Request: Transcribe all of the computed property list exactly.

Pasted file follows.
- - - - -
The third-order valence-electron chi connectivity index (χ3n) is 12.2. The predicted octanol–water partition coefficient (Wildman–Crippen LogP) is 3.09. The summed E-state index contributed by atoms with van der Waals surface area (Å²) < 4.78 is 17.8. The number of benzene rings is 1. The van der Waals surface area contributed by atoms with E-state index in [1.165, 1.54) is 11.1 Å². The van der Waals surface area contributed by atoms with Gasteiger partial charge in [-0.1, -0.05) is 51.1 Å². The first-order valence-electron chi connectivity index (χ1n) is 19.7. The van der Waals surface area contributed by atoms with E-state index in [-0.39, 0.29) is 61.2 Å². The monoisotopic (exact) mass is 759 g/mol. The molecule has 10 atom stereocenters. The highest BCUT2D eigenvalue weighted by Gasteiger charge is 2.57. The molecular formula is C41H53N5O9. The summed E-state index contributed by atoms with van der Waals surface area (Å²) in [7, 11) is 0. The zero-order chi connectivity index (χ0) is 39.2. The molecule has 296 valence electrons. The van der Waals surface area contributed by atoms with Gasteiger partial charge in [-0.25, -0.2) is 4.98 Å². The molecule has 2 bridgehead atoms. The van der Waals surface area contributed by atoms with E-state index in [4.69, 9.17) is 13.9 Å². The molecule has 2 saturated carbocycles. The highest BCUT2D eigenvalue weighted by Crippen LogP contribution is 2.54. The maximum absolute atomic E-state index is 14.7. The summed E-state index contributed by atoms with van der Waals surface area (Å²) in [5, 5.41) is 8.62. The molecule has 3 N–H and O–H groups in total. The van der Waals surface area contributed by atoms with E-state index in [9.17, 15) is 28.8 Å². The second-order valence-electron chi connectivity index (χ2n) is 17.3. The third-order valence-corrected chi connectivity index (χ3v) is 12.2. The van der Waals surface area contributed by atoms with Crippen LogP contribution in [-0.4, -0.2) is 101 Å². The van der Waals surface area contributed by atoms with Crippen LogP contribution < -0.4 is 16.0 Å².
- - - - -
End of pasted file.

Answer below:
The third-order valence-electron chi connectivity index (χ3n) is 12.2. The predicted octanol–water partition coefficient (Wildman–Crippen LogP) is 3.09. The summed E-state index contributed by atoms with van der Waals surface area (Å²) < 4.78 is 17.8. The number of benzene rings is 1. The van der Waals surface area contributed by atoms with E-state index in [1.165, 1.54) is 11.1 Å². The van der Waals surface area contributed by atoms with Gasteiger partial charge in [-0.1, -0.05) is 51.1 Å². The first-order valence-electron chi connectivity index (χ1n) is 19.7. The van der Waals surface area contributed by atoms with E-state index in [-0.39, 0.29) is 61.2 Å². The monoisotopic (exact) mass is 759 g/mol. The molecule has 10 atom stereocenters. The highest BCUT2D eigenvalue weighted by Gasteiger charge is 2.57. The molecular formula is C41H53N5O9. The summed E-state index contributed by atoms with van der Waals surface area (Å²) in [7, 11) is 0. The zero-order chi connectivity index (χ0) is 39.2. The molecule has 296 valence electrons. The van der Waals surface area contributed by atoms with Gasteiger partial charge in [-0.25, -0.2) is 4.98 Å². The molecule has 2 bridgehead atoms. The van der Waals surface area contributed by atoms with E-state index in [4.69, 9.17) is 13.9 Å². The molecule has 2 saturated carbocycles. The highest BCUT2D eigenvalue weighted by Crippen LogP contribution is 2.54. The maximum absolute atomic E-state index is 14.7. The summed E-state index contributed by atoms with van der Waals surface area (Å²) in [5, 5.41) is 8.62. The molecule has 3 N–H and O–H groups in total. The van der Waals surface area contributed by atoms with E-state index in [9.17, 15) is 28.8 Å². The second-order valence-electron chi connectivity index (χ2n) is 17.3. The third-order valence-corrected chi connectivity index (χ3v) is 12.2. The van der Waals surface area contributed by atoms with Crippen LogP contribution in [-0.4, -0.2) is 101 Å². The van der Waals surface area contributed by atoms with Crippen LogP contribution < -0.4 is 16.0 Å².